Crusaders end Maroons’ season

In a game where Chicago women’s soccer (11–5–3) dominated Capital (17–4–1) for almost the entirety of the game, the Crusaders were able to score to 1–0 and eliminate the South Siders from the tournament.

By Tatiana Fields

Sometimes the best team doesn’t win.

In a game where Chicago (11–5–3) dominated Capital (17–4–1) for almost the entirety of the game, the Crusaders were able to get one goal during double overtime to bring the score to 1–0. With that goal, after 101 minutes of play, the South Siders were officially eliminated from the NCAA DIII tournament.

Chicago started off strong and held possession for much of the game. Capital was kept on the defensive for the first half, as the Maroons outshot the Crusaders 11–1 and held a 5–0 advantage in corner kicks. Though the South Siders had a number of good opportunities that looked like they could have gone in, the Capital goalie responded with big saves, keeping the game scoreless through the first half.

The second half was more of the same, though the Crusaders started to even out play with a few shots on goal. The South Siders held the shot advantage 6–5, but neither team could get on the scoreboard.

“Throughout the 90 minutes of regular play, Capital rarely crossed midfield and at times their goalie even resorted to killing the game off by keeping the ball at her feet, sure signs that they were scared of us and our dangerous attacks,” said fourth-year captain Natalia Jovanovic.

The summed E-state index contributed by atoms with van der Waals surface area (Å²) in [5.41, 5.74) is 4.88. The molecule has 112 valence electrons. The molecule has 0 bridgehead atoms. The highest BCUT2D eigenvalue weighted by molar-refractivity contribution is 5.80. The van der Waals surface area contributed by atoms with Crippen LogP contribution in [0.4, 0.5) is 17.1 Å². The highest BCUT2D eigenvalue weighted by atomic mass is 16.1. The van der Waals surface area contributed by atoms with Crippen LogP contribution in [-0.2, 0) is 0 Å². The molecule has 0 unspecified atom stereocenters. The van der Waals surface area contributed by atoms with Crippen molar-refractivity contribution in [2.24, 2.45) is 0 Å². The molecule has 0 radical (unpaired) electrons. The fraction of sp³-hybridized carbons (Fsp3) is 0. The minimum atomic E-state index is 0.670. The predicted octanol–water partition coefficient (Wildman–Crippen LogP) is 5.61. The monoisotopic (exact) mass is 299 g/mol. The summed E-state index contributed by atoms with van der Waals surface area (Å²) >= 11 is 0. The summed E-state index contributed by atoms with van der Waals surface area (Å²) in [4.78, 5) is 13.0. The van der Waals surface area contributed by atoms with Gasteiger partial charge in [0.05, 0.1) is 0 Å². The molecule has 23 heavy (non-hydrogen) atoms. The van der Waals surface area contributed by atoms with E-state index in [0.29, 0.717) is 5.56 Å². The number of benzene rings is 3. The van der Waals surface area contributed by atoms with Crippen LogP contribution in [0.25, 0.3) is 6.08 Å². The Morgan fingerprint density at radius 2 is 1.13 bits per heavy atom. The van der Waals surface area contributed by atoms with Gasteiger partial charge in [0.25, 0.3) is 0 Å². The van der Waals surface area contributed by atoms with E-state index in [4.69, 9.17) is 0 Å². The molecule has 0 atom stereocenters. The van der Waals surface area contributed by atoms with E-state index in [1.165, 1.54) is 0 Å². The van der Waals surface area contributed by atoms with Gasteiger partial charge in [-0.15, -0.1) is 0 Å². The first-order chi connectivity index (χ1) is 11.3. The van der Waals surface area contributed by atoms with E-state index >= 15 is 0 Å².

With their chance to advance in the tournament on the line, the Maroons were even more aggressive in the first period of overtime. During those 10 minutes the South Siders took five shots. Second-year forward Mary Bittner and second-year midfielder Nicole Mullen both had shots on goal that were kept out by the Capital goalie.

Just one minute into the second period of overtime, the Crusaders scored, and ended the Maroons’ hopes of reaching the second round. Capital aimed a corner kick across the goal, and the 20-mph winds that blew throughout the game carried the ball to hit the back post and eventually into the goal.

“It was an unfortunate fluke that did not reflect how we dominated and possessed the entire game,” Jovanovic said. “It was obviously heartbreaking because we knew we were the better team.”

The team was disappointed to end its season in this manner, but the Maroons know they fought hard and left it all out on the field.

“Although we would have liked things to turn out differently, we are proud of our performance and ended our season knowing we were playing our greatest soccer,” Jovanovic said.

Overall, the Maroons have performed well this season, demonstrated by strong showings against a number of competitive teams. Chicago faced Wash U and Wheaton this season—both of which have held the No. 1 national ranking at some point—and held its own.

“Our team had a great season this year not only because we have talented players but because we embody the meaning of being a team,” Jovanovic said. “We care for each other, work hard for each other, and bring passion and energy to each practice and game. This was one of the best teams I have been on in my career here which makes it difficult to believe that our season is over.”

Jovanovic, who was one of nine fourth-years to have played her final game for the Maroons, also had time to reflect on her career in Chicago.

“I personally have enjoyed every moment on this team and cannot believe how fast it went,” Jovanovic said. “The people in this program are incredible and have made [this] a great journey.”